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UBC Library Bulletin Nov 30, 1991

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 ubc library bulletin
no. 226
Home Team Wins!
october/november 1991
It was an unexpected outcome. Over the past year, Library and University staff spent hundreds of
hours evaluating outside commercial systems to replace our in-house automated system in the
Library. A formal Request For Proposal (RFP) process and outside consultant were used to lead us
through this comprehensive search.
Last week the final recommendation of the library Automation Planning (LAP) Evaluation Team,
which was reviewed and accepted by a special Advisory Committee to the President and University Administration, was made public. UBC library will continue to use the local system (LDMS)
to redevelop the circulation system and upgrade the online public access catalogue (OPAC) as well
as continue to operate and support the other library system modules.
The decision was based on a comparison of commercial and local system modules and a
comprehensive budget analysis. Although some of the specific commercial modules were rated
higher, the overall strength of the combined modules of our local system exceeded that of the
commercial packages. In addition, a careful cost analysis indicated that local development was the
most cost-effective option for the library at this time.
Work on our most urgent project, the replacement of the circulation system and barcoding of the
three million or so items in the collection, has started. The project has two phases; each one taking
a year. Phase one will be completed by September 1992 with one of the main priorities being the
replacement of the ageing EPIC terminals.
The estimated cost of the total project (redeveloping the circulation system, barcoding the
collection, enhancing the OPAC and replacing the communication network) is $1.5 million over the
next three years. The University Administration has agreed to add about $500,000 to the
library's existing project "nest egg" during this fiscal year and has also committed to continuing
financial support of the project during the next two years.
The evaluation process was rigorous and would not have been possible without the hard work,
commitment and energy of many staff. Hats off to everyone who worked on the library
Automation Planning project
For more detail about the final decision and the upcoming circulation and barcoding project, please
see the October issue of the LAPtalk newsletter.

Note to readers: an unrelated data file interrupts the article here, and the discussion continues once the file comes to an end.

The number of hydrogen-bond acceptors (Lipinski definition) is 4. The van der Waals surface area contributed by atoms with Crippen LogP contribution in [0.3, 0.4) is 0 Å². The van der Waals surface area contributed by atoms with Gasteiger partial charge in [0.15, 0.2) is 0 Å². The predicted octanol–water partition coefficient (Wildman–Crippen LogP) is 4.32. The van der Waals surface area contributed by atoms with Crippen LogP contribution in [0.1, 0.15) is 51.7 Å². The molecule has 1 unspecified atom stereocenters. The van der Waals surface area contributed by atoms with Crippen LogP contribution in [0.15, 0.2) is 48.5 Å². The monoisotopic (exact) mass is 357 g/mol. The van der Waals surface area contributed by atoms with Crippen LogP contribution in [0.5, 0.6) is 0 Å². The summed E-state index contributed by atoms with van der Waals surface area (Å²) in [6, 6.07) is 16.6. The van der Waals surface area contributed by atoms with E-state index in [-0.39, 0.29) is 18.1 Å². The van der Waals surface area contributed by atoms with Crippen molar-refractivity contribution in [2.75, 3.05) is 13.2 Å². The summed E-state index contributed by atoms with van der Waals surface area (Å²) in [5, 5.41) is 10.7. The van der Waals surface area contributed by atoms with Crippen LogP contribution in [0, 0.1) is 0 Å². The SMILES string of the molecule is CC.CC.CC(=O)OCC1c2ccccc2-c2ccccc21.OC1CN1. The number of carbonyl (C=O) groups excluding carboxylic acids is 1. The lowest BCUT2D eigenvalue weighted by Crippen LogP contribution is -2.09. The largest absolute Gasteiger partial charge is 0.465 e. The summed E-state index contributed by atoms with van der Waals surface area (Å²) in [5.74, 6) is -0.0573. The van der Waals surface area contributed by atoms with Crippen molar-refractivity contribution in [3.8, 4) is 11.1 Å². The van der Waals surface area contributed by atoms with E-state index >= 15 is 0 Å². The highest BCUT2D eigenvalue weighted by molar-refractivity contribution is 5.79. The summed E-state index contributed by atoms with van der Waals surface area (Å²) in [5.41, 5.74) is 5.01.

ubc library bulletin page 2
Library Budget Squeeze
The library is facing a tight budget year. It received much of the new money requested in the
budget submission this year for collections, preservation and 'bridge" funding for a Science Outreach/Research Librarian and a Facilities Specialist. However, these increases were offset by
several unexpected factors:
•The University incurred a 2/3% deficit last year. All University departments had to contribute
money to cover the debt. As a result, the Library's budget was cut by $80,000.
•The Library also started the new fiscal year with a deficit. The $93,000 debt was a result of late
payments for services at the end of the last fiscal year and a carry-over deficit from 1989/90.
•Early retirement payouts are now billed directly to the library. The bill for last year was
•The library did not receive the $40,000 requested in the budget submission for hourly student
To cover these costs, the Library has used up all available money from vacant positions for this
fiscal year, which leaves almost no money to cover unforeseen expenses. Ann Turner, the Library's
new Financial Manager, has asked Branch and Division Heads to help by carefully monitoring all
expenses and conserving supplies, staff and computing resources.
Increased Serial Costs Force More Cancellations
The University has increased the Library's collections budget for 1991/92 by 5.78%—4% for
inflation, 0.28% for exchange rate changes and 1.5% for materials to support new university
The amount of money available for collections has, however, been reduced by two decisions made
within the Library. One was to transfer $77,000 from the collections budget to the binding budget
on a permanent basis; without this transfer we would have to reduce our binding quotas substantially. The other decision was to redirect this year's fine revenues, which would normally go into
the collections budget, to pay for interlibrary loan costs for our users.
The net effect of these increases and decreases is the collections budget has increased by $165,000,
of which $50,000 is for purchases for new programs.
The cost of serial subscriptions went up significantly during 1990/91; most branches and divisions